Illustration (top) and scanning electron microscopy image (bottom) of biohybrid bacterial microswimmers, which were fabricated by combining genetically engineered E. coli MG1655 and nanoerythrosomes made from red blood cells. A biotin-streptavidin interaction was used to attach nanoerythrosomes to the bacterial membrane.
CREDIT: Image courtesy of the authors
Tiny biohybrid robots on the micrometer scale can swim through the body and deliver drugs to tumors or provide other cargo-carrying functions. The natural environmental sensing tendencies of bacteria mean they can navigate toward certain chemicals or be remotely controlled using magnetic or sound signals.
To be successful, these tiny biological robots must consist of materials that can pass clearance through the body’s immune response. They also have to be able to swim quickly through viscous environments and penetrate tissue cells to deliver cargo.
In a paper published this week in APL Bioengineering, from AIP Publishing, researchers fabricated biohybrid bacterial microswimmers by combining a genetically engineered E. coli MG1655 substrain and nanoerythrosomes, small structures made from red blood cells.
Nanoerythrosomes are nanovesicles derived from red blood cells by emptying the cells, keeping the membranes and filtering them down to nanoscale size. These tiny red blood cell carriers attach to the bacterial membrane using the powerful noncovalent biological bond between biotin and streptavidin. This process preserves two important red blood cell membrane proteins: TER119 needed to attach the nanoerythrosomes, and CD47 to prevent macrophage uptake.
The E. coli MG 1655 serves as a bioactuator performing the mechanical work of propelling through the body as a molecular engine using flagellar rotation. The swimming capabilities of the bacteria were assessed using a custom-built 2D object-tracking algorithm and 20 videos taken as raw data to document their performance.
Biohybrid microswimmers with bacteria carrying red blood cell nanoerythrosomes performed at speeds 40% faster than other E. coli-powered microparticles-based biohybrid microswimmers, and the work demonstrated a reduced immune response due to the nanoscale size of the nanoerythrosomes and adjustments to the density of coverage of nanoerythrosomes on the bacterial membrane.
These biohybrid swimmers could deliver drugs faster, due to their swimming speed, and encounter less immune response, due to their composition. The researchers plan to continue their work to further tune the immune clearance of the microrobots and investigate how they might penetrate cells and release their cargo in the tumor microenvironment.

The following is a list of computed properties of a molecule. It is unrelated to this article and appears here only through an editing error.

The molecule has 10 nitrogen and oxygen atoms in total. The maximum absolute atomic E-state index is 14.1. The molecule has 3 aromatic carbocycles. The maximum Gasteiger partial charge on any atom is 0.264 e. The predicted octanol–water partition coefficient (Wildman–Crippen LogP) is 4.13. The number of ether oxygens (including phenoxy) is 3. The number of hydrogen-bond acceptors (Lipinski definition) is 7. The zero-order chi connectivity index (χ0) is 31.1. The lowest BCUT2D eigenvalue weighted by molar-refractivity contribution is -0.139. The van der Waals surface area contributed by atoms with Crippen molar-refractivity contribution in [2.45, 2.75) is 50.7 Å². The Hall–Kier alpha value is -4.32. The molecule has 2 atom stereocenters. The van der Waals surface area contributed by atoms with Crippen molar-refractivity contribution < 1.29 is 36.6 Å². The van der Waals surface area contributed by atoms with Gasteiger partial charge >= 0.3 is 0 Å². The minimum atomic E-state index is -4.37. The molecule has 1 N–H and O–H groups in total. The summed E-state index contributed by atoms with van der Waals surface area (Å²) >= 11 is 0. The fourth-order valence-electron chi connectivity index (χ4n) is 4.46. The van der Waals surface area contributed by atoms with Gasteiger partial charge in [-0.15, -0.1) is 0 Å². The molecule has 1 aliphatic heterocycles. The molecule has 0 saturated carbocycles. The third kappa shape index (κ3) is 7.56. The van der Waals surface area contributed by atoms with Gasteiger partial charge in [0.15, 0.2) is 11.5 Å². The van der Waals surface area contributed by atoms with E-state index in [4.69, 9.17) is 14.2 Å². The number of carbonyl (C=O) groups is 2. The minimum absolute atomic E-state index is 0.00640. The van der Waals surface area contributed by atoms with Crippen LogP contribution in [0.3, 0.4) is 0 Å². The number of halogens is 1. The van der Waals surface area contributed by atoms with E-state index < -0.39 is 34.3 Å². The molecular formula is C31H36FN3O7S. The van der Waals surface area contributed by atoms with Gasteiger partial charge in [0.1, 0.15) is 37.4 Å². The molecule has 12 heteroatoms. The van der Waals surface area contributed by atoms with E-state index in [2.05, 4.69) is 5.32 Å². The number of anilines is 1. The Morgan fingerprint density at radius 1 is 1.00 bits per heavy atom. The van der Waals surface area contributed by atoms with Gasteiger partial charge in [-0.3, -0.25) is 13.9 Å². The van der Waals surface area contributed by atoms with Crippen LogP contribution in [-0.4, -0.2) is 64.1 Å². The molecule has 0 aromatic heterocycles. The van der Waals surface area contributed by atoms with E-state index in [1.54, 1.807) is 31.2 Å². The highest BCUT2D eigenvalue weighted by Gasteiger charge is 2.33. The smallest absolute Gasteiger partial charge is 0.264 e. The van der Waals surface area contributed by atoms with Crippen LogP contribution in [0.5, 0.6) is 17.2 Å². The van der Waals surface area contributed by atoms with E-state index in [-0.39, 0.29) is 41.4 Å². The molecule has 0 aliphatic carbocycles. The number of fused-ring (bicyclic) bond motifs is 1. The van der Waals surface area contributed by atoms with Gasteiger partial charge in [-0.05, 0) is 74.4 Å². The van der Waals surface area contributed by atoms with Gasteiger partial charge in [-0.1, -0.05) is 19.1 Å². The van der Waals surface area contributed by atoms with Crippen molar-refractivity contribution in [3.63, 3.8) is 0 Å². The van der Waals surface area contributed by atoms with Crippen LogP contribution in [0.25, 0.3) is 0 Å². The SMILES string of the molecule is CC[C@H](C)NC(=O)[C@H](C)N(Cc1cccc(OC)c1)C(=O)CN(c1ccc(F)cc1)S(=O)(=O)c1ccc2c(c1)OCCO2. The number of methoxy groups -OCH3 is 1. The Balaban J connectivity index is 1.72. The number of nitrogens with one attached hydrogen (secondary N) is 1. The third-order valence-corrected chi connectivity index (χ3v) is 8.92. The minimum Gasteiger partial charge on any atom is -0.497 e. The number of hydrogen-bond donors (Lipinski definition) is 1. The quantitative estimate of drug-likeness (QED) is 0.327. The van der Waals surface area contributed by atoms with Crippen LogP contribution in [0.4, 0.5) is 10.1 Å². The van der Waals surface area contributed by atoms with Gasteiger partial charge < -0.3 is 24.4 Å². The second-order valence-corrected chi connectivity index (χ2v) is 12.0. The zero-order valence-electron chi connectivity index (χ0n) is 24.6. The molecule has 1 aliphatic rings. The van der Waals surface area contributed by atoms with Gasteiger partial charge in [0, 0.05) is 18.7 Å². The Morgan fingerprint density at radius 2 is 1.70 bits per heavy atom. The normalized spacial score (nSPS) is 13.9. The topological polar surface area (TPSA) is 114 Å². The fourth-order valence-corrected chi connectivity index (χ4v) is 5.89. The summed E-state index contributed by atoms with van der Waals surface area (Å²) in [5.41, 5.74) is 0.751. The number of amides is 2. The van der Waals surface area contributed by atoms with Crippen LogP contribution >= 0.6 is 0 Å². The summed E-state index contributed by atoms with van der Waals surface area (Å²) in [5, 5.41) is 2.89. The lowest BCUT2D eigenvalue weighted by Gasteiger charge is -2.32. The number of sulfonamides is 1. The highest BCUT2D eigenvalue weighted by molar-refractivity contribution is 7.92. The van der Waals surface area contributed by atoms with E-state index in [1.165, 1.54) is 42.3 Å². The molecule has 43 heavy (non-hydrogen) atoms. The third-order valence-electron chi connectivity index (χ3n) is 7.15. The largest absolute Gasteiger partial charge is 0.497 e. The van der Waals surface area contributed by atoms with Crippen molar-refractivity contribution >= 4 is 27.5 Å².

“This work is an important stepping stone in our overarching goal of developing and deploying biohybrid microrobots for therapeutic cargo delivery,” author Metin Sitti said. “If you decrease the size of red blood cells to nanoscale and functionalize the body of the bacteria, you could obtain additional superior properties that will be crucial in the translation of the medical microrobotics to clinics.”
The Latest Updates from Bing News & Google News
Go deeper with Bing News on:
- Targeting Gastrointestinal Disease with Nanorobots
Nano/microrobots (NMRs) are miniature devices that can convert ... tract disease treatment could revolutionize the field of medicine with a more personalized and targeted approach to therapeutics.
- Bizarre Things: Computers & Math
Jan. 4, 2022 — Black holes really are giant fuzzballs, a new study says. The study attempts to put to rest the debate over Stephen Hawking's famous information paradox, the problem created by ...
- NGS Sample Preparation Market To Reach USD 5.42 Billion By 2028 With CAGR of 19% | Reports And Data
Factors such as increasing incidence of chronic diseases, genetic disorders, and cancer along with growing adoption of NGS sample preparation in molecular diagnostics and personalized medicine is ...
- Micro-robots that can deliver drugs to treat brain cancer
Their plan is to combine Candel’s oncolytic viral drug and Bionaut’s remote controlled microrobots in order to effectively target hard-to-reach brain tumors. Current estimates show that close to ...
- 3 Medtech Trends You Should Pay Attention to in 2015 (and Beyond)
These are exciting times to be working in the medical technology industry. Scientists are now beginning to create custom human body parts on demand, breathing new life into the concept of personalized ...
Go deeper with Google Headlines on:
Go deeper with Bing News on:
- Bone growth inspired “microrobots” that can create their own bone
Inspired by the growth of bones in the skeleton, researchers at the universities of Linköping in Sweden and Okayama in Japan have developed a combination of materials that can morph into various ...
- Can Soft Robots Become Truly Sustainable?
Materials for soft and bio-inspired robotics can be completely sustainable, but the question of sufficiency requires a radical change to the worldwide economy.
- Three-dimensional geometry and topology effects in viscous streaming
Recent studies on viscous streaming flows in two dimensions have elucidated the impact of body curvature variations on resulting flow topology and dynamics, with opportunities for microfluidic ...
- Bioinspired & Biomimetic Systems
The approach of engineering autonomy is therefore complemented by reverse-engineering of biological systems to uncover new principles for the design and control of robots ... to synthesise novel soft ...
- Living Machines: These Robots Are Made From Living Tissue
And since, like animals, they need nutrients to power their muscles, not batteries, biohybrid robots tend to be lighter too. Tissue-engineered biobots on titanium molds. Karaghen Hudson and Sung ...